By Juan Soto
Borough residents held a rally Sunday to demand the restoration of the Rockaway Beach Line, an LIRR train that left the station in 1962 for the last time and took riders from Penn Station in midtown Manhattan to Ozone Park, Rego Park and across Jamaica Bay to the Rockaways.
Efforts are underway to reactive the 3.5-mile north-south transit corridor parallel to Woodhaven Boulevard, a project that would cost about $700 million. Originally the LIRR line extended south to Rockaway. A fire severed the line in 1950, and the section between Ozone Park to the Rockaway was converted to the A train subway line.
“It would be an amazing ride,” said Phil McManus, president of the Queens Public Transit Committee, an advocacy group for better transportation. “People just know it’s common sense to open this rail again.”
McManus pointed out the price tag for reactivating a rail line that a recent Queens College study said would attract 500,000 commuters “is half of what the new $1.4 billion Fulton Street station cost just to put a hole in a roof.”
The borough is now divided between those who support the reactivation of the Rockaway Beach LIRR line and those who want the construction of a High Line-style park known as the Queensway on the abandoned tracks .
“I am opposed to the park-only idea,” the transit advocate said. “We are not closed to the idea of the park because the railway can be shared.”
During Sunday’s rally, backers of reviving the beach line collected signed petitions at the intersection of Queens Boulevard and Woodhaven Boulevard as well as over by the Queens Center Mall. “It was great,” he said. “More people than expected showed up.”
McManus said U.S. Reps. Gregory Meeks (D-Jamaica), Jerrold Nadler (D-Manhattan) and Hakeem Jeffreies (D-Brookyn) and other elected city and state officials support the restoration of the Rockaway Beach Line.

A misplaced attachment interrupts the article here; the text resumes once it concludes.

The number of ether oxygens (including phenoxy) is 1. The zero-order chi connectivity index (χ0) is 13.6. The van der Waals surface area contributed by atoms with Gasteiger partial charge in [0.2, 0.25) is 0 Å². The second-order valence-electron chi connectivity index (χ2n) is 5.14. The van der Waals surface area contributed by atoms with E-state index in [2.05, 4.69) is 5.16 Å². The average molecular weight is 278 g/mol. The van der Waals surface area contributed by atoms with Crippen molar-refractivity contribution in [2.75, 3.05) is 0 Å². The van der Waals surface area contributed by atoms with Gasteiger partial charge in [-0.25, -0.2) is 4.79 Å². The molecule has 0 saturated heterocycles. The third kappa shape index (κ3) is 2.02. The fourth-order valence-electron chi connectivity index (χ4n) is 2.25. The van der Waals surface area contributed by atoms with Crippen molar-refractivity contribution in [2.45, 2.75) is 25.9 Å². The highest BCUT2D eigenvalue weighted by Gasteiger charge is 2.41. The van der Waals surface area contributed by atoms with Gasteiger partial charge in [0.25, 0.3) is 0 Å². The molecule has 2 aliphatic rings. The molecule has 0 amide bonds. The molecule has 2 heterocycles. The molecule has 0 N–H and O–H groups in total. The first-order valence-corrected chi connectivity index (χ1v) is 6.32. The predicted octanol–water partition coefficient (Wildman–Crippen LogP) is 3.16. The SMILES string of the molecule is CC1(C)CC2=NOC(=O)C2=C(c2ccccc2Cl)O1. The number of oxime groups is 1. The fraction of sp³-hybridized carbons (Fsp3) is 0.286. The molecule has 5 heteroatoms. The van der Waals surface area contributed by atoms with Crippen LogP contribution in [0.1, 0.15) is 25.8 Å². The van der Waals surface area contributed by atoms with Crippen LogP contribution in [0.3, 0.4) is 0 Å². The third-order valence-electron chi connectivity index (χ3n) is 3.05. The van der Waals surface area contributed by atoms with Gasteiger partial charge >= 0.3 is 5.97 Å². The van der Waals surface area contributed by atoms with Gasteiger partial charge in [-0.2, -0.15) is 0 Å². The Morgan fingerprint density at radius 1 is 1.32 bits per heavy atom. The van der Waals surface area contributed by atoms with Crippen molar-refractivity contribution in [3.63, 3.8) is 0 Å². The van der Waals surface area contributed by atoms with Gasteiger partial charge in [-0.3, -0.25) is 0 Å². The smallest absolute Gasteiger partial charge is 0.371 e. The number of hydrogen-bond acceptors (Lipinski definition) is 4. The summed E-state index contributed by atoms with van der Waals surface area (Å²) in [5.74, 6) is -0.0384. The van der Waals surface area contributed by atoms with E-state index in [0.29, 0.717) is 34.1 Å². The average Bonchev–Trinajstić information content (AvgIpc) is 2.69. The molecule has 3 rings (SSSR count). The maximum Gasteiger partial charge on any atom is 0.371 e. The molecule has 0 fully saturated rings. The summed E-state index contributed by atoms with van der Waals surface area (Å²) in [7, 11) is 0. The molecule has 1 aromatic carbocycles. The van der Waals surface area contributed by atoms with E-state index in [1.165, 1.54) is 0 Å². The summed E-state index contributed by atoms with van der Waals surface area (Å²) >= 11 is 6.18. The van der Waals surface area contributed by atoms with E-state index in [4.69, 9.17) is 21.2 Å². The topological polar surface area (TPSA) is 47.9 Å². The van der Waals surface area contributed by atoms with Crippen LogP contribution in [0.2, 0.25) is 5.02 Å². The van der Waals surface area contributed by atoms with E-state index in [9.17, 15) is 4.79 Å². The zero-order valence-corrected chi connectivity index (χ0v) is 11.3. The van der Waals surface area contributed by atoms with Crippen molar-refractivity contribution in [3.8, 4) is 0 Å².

On the other hand, the QueensWay project has the backing of U.S. Reps. Joseph Crowley (D-Jackson Heights) and Grace Meng (D-Flushing), and other local officials.
“The Rockaway Beach Line will unite us, while the QueensWay plan will continue to divide us,” McManus said.
But the QueensWay supporters said that, according to the Metropolitan Transportation Authority and the Port Authority, the reactivation of the Rockaway Beach LIRR “is not a feasible option because of the extraordinary cost of building it.”
A spokesman for the Friends of the Queensway added, “When the facts are presented, the overwhelming impacts and drawbacks associated with rail reactivation are obvious.”
For the promoters of the High Line-style park, their plan “is the best and only way to maximize the quality of life and economic development benefits that will be realized when this property is adaptively reused for the community.”
But the reviving of this line, according to McManus, will also increase property values in the surrounding areas.
“We need to expand the transit system in Queens,” he said. “Property values will explode.”
The Queens Public Transit Committee also called for the elimination of unnecessary bus transfers, the elimination of the Cross Bay Boulevard bridge toll, faster bus service and steps to improve the subway system.
“We are trying our best to get this done,” McManus said.